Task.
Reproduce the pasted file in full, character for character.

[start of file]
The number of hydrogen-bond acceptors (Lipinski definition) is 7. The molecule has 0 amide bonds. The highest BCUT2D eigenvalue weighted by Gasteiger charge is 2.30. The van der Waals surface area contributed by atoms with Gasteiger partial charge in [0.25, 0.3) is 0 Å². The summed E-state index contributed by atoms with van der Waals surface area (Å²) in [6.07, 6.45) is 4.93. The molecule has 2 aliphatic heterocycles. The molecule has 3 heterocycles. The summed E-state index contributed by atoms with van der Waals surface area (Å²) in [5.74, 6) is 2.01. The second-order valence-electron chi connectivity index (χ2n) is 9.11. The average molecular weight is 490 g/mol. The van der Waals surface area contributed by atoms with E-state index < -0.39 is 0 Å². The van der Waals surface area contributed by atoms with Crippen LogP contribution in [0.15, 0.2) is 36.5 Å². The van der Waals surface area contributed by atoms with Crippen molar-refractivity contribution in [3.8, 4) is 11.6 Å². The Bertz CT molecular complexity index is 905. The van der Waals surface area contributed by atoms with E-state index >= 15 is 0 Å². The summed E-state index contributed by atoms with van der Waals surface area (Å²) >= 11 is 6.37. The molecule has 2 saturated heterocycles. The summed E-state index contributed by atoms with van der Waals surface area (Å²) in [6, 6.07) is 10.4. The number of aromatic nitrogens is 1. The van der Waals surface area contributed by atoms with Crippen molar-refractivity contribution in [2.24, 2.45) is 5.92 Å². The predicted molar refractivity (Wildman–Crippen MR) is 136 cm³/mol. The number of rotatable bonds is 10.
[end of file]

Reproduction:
The number of hydrogen-bond acceptors (Lipinski definition) is 7. The molecule has 0 amide bonds. The highest BCUT2D eigenvalue weighted by Gasteiger charge is 2.30. The van der Waals surface area contributed by atoms with Gasteiger partial charge in [0.25, 0.3) is 0 Å². The summed E-state index contributed by atoms with van der Waals surface area (Å²) in [6.07, 6.45) is 4.93. The molecule has 2 aliphatic heterocycles. The molecule has 3 heterocycles. The summed E-state index contributed by atoms with van der Waals surface area (Å²) in [5.74, 6) is 2.01. The second-order valence-electron chi connectivity index (χ2n) is 9.11. The average molecular weight is 490 g/mol. The van der Waals surface area contributed by atoms with E-state index < -0.39 is 0 Å². The van der Waals surface area contributed by atoms with Crippen LogP contribution in [0.15, 0.2) is 36.5 Å². The van der Waals surface area contributed by atoms with Crippen molar-refractivity contribution in [3.8, 4) is 11.6 Å². The Bertz CT molecular complexity index is 905. The van der Waals surface area contributed by atoms with E-state index >= 15 is 0 Å². The summed E-state index contributed by atoms with van der Waals surface area (Å²) >= 11 is 6.37. The molecule has 2 saturated heterocycles. The summed E-state index contributed by atoms with van der Waals surface area (Å²) in [6, 6.07) is 10.4. The number of aromatic nitrogens is 1. The van der Waals surface area contributed by atoms with Crippen molar-refractivity contribution in [2.24, 2.45) is 5.92 Å². The predicted molar refractivity (Wildman–Crippen MR) is 136 cm³/mol. The number of rotatable bonds is 10.